Variations in the color of grapevine berries within the Pinot family result from naturally-occurring genetic mutations that selectively shut down the genes responsible for the synthesis of red pigments, called anthocyanins. This has led to the emergence of Pinot blanc and Pinot gris from Pinot noir. Frédérique Pelsy and her colleagues, from the "Grapevine Health and Wine Quality" research unit at INRA Colmar, France, published these findings in PLOS Genetics.
The vine stocks used in viticulture are obtained by grafting; therefore, for any given variety, all stocks are identical...or almost all. Spontaneous events in the genomes of some vines lead to differences between individual plants. In this study, the researchers reveal the molecular mechanisms that underpin the change of berry color in greater detail. This was done by studying a collection of 33 clones of Pinot noir, Pinot gris and Pinot blanc. For the first time, they have shown that large-scale exchanges between homologous chromosomes, sometimes associated with deletions, selectively shut down the genes that induce the biosynthesis of anthocyanins. These somatic mutations, which occur in a cell, propagate to form a distinct cell layer, leading to chimeric plants. This is how chimeric Pinot gris arises from Pinot noir: a Pinot noir skin surrounds internal cells that have mutated to Pinot blanc. Subsequently, Pinot blanc can emerge from Pinot gris as a result of cellular rearrangements that spread the mutations throughout the plant.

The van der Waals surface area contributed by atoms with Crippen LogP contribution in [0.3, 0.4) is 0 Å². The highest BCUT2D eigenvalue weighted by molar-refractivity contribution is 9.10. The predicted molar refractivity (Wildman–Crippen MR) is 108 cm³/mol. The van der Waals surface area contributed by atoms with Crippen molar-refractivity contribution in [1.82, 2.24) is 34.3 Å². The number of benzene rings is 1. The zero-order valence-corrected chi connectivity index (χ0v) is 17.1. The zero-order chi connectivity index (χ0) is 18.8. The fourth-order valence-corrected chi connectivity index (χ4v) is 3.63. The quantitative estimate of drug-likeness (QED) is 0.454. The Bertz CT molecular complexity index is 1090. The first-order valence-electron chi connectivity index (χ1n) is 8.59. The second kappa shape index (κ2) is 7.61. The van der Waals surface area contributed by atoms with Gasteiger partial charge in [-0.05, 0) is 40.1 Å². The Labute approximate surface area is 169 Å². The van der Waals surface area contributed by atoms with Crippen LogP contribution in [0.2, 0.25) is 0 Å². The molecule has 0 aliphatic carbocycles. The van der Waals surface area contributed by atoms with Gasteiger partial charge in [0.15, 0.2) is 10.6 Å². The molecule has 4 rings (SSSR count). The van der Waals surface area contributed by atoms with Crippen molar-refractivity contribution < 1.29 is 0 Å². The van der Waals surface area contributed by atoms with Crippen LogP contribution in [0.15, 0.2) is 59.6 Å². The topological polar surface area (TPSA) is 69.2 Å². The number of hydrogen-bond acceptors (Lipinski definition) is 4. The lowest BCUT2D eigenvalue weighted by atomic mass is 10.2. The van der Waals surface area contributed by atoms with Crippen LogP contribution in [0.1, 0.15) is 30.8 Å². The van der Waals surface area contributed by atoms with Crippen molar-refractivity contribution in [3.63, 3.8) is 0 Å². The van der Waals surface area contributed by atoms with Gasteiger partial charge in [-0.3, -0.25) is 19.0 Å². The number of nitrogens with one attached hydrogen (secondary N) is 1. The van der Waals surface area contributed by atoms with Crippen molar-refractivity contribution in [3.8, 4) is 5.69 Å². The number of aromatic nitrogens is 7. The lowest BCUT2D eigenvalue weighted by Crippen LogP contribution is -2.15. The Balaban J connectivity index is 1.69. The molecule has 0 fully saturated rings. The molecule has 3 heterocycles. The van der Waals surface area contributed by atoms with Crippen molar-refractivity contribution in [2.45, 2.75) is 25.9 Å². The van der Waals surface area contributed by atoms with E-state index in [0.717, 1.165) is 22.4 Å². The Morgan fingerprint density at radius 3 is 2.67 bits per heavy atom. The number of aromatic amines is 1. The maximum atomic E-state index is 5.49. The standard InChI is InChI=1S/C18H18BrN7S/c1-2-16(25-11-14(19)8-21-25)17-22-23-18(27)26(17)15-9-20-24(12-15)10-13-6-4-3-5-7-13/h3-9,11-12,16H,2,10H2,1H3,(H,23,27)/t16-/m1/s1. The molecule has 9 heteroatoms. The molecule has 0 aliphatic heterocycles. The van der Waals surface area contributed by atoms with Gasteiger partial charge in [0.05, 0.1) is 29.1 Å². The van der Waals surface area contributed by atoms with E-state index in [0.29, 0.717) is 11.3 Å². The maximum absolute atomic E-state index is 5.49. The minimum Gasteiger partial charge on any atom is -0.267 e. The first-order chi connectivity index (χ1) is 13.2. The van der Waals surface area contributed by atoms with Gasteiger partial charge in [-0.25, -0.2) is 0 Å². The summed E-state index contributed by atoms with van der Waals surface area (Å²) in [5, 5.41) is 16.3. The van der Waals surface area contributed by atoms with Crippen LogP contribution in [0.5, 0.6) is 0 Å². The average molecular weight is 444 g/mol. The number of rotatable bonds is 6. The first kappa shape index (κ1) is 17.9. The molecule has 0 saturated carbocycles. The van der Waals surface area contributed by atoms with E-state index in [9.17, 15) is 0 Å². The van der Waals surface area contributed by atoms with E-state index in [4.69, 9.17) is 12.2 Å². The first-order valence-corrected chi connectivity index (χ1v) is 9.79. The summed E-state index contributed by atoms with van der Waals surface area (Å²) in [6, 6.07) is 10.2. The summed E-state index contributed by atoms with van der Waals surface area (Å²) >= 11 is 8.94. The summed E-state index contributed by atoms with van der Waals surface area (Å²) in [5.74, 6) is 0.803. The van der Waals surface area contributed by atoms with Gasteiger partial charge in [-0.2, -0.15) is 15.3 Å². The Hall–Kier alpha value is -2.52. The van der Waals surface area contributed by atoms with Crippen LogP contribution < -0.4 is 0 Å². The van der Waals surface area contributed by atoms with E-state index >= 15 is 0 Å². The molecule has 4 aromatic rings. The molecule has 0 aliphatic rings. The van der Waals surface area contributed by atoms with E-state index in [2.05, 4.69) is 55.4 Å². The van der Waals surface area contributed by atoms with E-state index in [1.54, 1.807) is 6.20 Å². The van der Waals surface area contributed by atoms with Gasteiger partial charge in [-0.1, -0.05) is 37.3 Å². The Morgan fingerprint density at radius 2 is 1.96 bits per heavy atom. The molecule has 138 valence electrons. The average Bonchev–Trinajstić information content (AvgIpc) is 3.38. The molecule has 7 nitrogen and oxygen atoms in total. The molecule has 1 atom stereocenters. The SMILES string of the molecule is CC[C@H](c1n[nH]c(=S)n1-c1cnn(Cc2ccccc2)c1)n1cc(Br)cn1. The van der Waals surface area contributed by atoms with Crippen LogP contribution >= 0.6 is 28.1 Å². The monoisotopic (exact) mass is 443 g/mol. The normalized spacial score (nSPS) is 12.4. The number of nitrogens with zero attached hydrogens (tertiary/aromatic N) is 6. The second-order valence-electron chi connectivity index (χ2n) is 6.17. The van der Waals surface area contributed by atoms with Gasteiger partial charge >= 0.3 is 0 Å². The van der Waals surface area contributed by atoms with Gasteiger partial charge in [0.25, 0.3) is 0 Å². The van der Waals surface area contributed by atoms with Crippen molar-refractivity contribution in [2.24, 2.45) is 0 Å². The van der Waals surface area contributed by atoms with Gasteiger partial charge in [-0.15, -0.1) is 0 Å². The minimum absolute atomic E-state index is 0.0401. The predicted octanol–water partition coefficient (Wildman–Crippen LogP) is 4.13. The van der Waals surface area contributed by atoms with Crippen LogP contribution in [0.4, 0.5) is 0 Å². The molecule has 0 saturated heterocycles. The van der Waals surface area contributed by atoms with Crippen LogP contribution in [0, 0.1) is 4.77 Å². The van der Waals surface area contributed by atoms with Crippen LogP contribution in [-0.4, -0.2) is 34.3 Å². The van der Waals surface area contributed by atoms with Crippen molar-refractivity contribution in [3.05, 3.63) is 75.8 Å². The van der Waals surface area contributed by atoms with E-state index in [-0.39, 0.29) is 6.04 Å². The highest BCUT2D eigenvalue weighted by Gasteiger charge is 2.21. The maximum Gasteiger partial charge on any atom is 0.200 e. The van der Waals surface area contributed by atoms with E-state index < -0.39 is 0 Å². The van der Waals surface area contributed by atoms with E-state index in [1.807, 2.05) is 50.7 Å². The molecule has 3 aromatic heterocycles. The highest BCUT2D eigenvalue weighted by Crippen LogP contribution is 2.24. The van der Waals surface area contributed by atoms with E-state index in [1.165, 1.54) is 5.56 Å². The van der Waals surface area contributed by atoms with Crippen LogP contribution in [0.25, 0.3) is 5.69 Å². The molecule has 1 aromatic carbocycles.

In this study, berry color was used as a model trait to shed light on the driving forces behind the genetic drift of clones and the evolution of the grapevine genome. Similar molecular and cellular mechanisms may impact other vegetatively propagated plants, creating clonal diversity.